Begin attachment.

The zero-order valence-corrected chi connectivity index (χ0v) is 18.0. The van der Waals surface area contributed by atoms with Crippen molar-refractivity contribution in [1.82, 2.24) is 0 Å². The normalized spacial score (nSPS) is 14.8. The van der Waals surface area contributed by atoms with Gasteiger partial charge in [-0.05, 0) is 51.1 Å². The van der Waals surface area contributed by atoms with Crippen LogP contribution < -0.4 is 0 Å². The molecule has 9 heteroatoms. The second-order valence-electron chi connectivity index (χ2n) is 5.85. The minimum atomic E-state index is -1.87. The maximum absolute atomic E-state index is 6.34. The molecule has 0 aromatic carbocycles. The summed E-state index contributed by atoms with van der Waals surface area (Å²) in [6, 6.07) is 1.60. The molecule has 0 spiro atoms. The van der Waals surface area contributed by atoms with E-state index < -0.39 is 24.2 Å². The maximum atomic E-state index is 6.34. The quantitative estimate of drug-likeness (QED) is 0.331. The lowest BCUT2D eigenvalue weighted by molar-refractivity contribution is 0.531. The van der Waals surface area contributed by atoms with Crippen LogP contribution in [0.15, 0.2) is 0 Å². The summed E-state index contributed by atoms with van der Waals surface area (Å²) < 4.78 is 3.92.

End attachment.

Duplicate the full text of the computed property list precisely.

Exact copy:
The zero-order valence-corrected chi connectivity index (χ0v) is 18.0. The van der Waals surface area contributed by atoms with Crippen molar-refractivity contribution in [1.82, 2.24) is 0 Å². The normalized spacial score (nSPS) is 14.8. The van der Waals surface area contributed by atoms with Gasteiger partial charge in [-0.05, 0) is 51.1 Å². The van der Waals surface area contributed by atoms with Crippen LogP contribution < -0.4 is 0 Å². The molecule has 9 heteroatoms. The second-order valence-electron chi connectivity index (χ2n) is 5.85. The minimum atomic E-state index is -1.87. The maximum absolute atomic E-state index is 6.34. The molecule has 0 aromatic carbocycles. The summed E-state index contributed by atoms with van der Waals surface area (Å²) in [6, 6.07) is 1.60. The molecule has 0 spiro atoms. The van der Waals surface area contributed by atoms with E-state index < -0.39 is 24.2 Å². The maximum atomic E-state index is 6.34. The quantitative estimate of drug-likeness (QED) is 0.331. The lowest BCUT2D eigenvalue weighted by molar-refractivity contribution is 0.531. The van der Waals surface area contributed by atoms with Crippen LogP contribution in [0.15, 0.2) is 0 Å². The summed E-state index contributed by atoms with van der Waals surface area (Å²) < 4.78 is 3.92.